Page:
Investors rely on stock valuation metrics to assess a company’s financial health and its shares’ relative worth. These metrics guide decision-making by helping determine whether a stock is fairly priced, overvalued, or undervalued. Here’s a comprehensive guide to the most popular stock valuation metrics:

### 1. Price-to-Earnings (P/E) Ratio

The P/E ratio compares a company’s current share price to its earnings per share (EPS). It’s a quick snapshot of how much investors are willing to pay per dollar of earnings.

• Calculation: P/E Ratio = Current Share Price / Earnings Per Share (EPS)
• Significance: A high P/E may indicate that the market expects future growth, while a low P/E could suggest undervaluation or stagnant growth prospects.

### 2. Price-to-Book (P/B) Ratio

The P/B ratio compares the market value of a company’s equity (price) to its book value (assets minus liabilities).

• Calculation: P/B Ratio = Market Price per Share / Book Value per Share
• Significance: A P/B ratio below one can signal an undervalued stock, while a higher ratio suggests the stock may be overvalued.

### 3. Dividend Yield

The dividend yield measures the annual dividend payout relative to the stock price.

• Calculation: Dividend Yield = Annual Dividend per Share / Stock Price per Share
• Significance: Higher dividend yields appeal to income-focused investors but can sometimes signal that dividends are unsustainable if payout ratios are too high.

### 4. Price-to-Sales (P/S) Ratio

The P/S ratio compares a company’s stock price to its revenue per share.

• Calculation: P/S Ratio = Market Price per Share / Revenue per Share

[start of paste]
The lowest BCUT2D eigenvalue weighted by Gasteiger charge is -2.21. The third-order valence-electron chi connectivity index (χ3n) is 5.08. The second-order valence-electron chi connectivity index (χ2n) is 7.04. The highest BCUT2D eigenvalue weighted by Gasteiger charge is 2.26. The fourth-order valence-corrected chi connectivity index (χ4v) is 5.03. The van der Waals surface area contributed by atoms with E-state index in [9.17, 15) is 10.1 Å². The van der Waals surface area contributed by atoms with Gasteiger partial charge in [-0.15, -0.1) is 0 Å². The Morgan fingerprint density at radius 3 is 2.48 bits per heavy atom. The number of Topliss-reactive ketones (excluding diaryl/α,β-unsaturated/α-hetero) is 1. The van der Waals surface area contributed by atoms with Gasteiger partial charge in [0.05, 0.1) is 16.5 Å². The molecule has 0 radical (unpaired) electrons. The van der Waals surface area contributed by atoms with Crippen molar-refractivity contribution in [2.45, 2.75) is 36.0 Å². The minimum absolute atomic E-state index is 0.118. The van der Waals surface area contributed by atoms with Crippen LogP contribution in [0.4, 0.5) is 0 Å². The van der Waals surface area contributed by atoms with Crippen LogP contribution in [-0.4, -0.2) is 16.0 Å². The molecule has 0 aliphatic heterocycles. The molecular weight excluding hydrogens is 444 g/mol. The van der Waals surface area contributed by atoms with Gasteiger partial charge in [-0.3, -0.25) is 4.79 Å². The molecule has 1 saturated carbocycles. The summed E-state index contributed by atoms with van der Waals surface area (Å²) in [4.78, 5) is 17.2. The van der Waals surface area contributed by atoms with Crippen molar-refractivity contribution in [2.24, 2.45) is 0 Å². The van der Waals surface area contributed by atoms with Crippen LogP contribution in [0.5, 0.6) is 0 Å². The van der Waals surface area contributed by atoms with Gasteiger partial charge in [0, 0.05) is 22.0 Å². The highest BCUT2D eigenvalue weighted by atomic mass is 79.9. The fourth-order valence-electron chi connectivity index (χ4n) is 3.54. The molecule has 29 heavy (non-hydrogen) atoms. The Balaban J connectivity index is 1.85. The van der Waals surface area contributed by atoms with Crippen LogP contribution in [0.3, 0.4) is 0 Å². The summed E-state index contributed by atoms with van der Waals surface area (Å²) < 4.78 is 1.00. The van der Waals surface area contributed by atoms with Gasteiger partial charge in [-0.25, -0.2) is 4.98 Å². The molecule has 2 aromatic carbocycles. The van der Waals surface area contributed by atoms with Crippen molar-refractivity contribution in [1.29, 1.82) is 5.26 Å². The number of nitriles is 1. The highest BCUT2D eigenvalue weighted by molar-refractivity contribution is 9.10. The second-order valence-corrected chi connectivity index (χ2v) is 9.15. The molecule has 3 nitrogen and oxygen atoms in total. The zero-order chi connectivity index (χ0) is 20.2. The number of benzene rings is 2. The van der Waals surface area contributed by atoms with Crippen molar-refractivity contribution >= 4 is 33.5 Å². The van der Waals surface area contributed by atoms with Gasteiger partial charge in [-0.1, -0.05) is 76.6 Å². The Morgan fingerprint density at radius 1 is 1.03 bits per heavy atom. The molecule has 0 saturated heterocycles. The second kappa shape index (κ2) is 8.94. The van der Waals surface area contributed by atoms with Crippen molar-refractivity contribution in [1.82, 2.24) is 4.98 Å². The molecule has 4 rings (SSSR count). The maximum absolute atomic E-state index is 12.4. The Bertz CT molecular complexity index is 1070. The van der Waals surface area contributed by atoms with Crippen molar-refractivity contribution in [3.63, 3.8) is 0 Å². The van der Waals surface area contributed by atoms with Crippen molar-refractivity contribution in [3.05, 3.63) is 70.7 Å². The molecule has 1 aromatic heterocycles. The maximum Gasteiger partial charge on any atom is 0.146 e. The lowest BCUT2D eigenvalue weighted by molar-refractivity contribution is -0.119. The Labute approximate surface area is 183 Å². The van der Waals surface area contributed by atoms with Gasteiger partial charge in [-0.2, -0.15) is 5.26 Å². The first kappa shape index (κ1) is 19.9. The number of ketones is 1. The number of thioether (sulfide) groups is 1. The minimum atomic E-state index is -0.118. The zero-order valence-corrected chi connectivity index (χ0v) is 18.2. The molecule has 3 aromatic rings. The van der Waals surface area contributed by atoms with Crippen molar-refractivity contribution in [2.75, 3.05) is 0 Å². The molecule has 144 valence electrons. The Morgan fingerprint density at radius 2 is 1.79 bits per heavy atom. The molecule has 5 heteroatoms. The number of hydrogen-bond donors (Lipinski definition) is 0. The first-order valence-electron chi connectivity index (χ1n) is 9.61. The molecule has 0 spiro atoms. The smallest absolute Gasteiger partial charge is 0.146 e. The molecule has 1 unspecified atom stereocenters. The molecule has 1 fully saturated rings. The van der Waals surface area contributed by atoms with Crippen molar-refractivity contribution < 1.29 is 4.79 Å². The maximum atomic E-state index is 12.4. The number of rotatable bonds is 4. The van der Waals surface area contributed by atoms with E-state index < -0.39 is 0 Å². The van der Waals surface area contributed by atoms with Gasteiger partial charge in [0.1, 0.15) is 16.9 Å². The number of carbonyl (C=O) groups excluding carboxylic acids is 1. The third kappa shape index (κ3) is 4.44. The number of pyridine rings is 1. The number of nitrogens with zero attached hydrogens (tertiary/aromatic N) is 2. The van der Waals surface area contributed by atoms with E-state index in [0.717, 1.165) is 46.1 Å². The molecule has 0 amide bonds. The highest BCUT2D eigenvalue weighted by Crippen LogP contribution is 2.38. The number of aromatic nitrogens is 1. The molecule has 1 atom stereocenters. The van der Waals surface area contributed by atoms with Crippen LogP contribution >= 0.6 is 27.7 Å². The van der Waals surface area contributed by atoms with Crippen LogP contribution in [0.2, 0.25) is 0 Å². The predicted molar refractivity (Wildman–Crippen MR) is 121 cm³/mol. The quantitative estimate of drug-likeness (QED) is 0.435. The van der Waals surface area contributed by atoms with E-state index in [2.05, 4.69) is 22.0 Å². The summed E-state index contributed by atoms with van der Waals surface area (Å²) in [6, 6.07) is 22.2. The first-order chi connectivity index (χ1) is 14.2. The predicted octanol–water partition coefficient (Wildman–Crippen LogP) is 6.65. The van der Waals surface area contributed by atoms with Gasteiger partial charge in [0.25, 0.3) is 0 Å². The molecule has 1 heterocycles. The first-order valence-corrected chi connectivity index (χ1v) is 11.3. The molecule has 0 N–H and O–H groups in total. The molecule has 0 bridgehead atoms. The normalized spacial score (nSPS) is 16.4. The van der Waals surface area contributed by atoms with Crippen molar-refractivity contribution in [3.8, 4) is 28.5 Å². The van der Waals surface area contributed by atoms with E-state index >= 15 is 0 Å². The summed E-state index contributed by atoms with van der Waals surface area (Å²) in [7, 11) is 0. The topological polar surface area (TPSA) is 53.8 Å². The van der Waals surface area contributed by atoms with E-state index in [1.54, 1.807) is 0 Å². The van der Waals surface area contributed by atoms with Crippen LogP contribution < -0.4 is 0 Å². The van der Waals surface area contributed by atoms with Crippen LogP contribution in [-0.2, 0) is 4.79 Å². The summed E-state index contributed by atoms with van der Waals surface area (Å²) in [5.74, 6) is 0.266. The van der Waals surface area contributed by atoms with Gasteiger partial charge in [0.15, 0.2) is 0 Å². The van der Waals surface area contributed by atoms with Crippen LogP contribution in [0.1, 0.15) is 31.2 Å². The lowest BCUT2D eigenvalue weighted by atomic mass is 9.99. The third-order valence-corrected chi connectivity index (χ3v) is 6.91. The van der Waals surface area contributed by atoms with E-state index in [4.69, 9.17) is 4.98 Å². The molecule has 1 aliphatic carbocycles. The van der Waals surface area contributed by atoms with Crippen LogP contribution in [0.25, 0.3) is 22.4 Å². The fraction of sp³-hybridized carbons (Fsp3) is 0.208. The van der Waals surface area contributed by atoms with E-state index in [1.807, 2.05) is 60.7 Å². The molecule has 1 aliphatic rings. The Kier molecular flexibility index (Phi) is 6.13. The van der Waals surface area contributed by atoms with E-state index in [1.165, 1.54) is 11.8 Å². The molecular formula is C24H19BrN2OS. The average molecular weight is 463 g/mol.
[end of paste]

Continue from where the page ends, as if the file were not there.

• Significance: This metric is useful for evaluating startups or companies with low profitability since it focuses on top-line revenue.

### 5. Price-to-Cash Flow (P/CF) Ratio

The P/CF ratio assesses a company’s market price relative to its operating cash flow per share.

• Calculation: P/CF Ratio = Market Price per Share / Operating Cash Flow per Share
• Significance: It provides insights into a company’s ability to generate cash, which is crucial for funding operations and growth.

### 6. Enterprise Value-to-EBITDA (EV/EBITDA)

The EV/EBITDA ratio compares a company’s enterprise value (EV) to its earnings before interest, taxes, depreciation, and amortization (EBITDA).

• Calculation: EV/EBITDA = Enterprise Value / EBITDA
• Significance: EV/EBITDA offers a holistic valuation by considering debt, making it ideal for cross-company comparisons.

### 7. Earnings Yield

The earnings yield is the inverse of the P/E ratio, providing a percentage measure of how much a company earns per dollar invested.

• Calculation: Earnings Yield = Earnings per Share (EPS) / Market Price per Share
• Significance: This metric helps investors compare stocks with fixed-income investments and identify high-earning companies.

### Conclusion

Stock valuation metrics offer invaluable insights for investors seeking to determine a company’s true value and growth prospects. By leveraging these ratios and formulas in combination, one can build a well-rounded view of a stock’s financial health. However, these metrics should be used with other qualitative factors like market conditions and competitive positioning to ensure sound investment decisions.

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